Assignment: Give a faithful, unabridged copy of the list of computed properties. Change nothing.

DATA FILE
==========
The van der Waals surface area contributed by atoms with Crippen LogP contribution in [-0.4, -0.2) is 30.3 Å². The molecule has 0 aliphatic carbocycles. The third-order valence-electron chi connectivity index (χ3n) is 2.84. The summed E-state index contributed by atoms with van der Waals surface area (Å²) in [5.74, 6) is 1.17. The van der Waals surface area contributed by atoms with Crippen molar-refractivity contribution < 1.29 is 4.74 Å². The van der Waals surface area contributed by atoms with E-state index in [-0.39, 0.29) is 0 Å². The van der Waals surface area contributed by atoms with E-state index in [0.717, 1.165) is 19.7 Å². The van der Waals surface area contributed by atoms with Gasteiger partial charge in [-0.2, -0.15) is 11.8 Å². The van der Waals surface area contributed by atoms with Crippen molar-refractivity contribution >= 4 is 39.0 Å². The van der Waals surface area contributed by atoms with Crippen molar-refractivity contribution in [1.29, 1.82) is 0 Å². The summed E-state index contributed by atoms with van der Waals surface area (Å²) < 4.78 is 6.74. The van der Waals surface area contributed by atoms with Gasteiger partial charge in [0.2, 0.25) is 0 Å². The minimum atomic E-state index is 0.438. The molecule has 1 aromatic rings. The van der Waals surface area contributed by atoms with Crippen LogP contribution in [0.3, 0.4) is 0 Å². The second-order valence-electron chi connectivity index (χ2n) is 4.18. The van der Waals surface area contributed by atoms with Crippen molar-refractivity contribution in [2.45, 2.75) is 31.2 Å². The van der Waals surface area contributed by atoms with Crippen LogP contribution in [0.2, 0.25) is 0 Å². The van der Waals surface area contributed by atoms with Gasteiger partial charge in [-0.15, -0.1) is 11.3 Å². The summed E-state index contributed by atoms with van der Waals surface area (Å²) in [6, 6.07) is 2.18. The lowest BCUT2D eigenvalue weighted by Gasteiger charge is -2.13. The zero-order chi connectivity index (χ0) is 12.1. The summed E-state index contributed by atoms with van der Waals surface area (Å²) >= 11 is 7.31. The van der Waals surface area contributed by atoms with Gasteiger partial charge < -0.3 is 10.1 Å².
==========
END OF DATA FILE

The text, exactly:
The van der Waals surface area contributed by atoms with Crippen LogP contribution in [-0.4, -0.2) is 30.3 Å². The molecule has 0 aliphatic carbocycles. The third-order valence-electron chi connectivity index (χ3n) is 2.84. The summed E-state index contributed by atoms with van der Waals surface area (Å²) in [5.74, 6) is 1.17. The van der Waals surface area contributed by atoms with Crippen molar-refractivity contribution < 1.29 is 4.74 Å². The van der Waals surface area contributed by atoms with E-state index in [-0.39, 0.29) is 0 Å². The van der Waals surface area contributed by atoms with E-state index in [0.717, 1.165) is 19.7 Å². The van der Waals surface area contributed by atoms with Gasteiger partial charge in [-0.2, -0.15) is 11.8 Å². The van der Waals surface area contributed by atoms with Crippen molar-refractivity contribution >= 4 is 39.0 Å². The van der Waals surface area contributed by atoms with Crippen molar-refractivity contribution in [1.29, 1.82) is 0 Å². The summed E-state index contributed by atoms with van der Waals surface area (Å²) < 4.78 is 6.74. The van der Waals surface area contributed by atoms with Gasteiger partial charge in [0.2, 0.25) is 0 Å². The minimum atomic E-state index is 0.438. The molecule has 1 aromatic rings. The van der Waals surface area contributed by atoms with Crippen LogP contribution in [0.3, 0.4) is 0 Å². The second-order valence-electron chi connectivity index (χ2n) is 4.18. The van der Waals surface area contributed by atoms with Crippen molar-refractivity contribution in [2.45, 2.75) is 31.2 Å². The van der Waals surface area contributed by atoms with Crippen LogP contribution in [0.2, 0.25) is 0 Å². The van der Waals surface area contributed by atoms with Gasteiger partial charge in [-0.15, -0.1) is 11.3 Å². The summed E-state index contributed by atoms with van der Waals surface area (Å²) in [6, 6.07) is 2.18. The lowest BCUT2D eigenvalue weighted by Gasteiger charge is -2.13. The zero-order chi connectivity index (χ0) is 12.1. The summed E-state index contributed by atoms with van der Waals surface area (Å²) >= 11 is 7.31. The van der Waals surface area contributed by atoms with Gasteiger partial charge < -0.3 is 10.1 Å².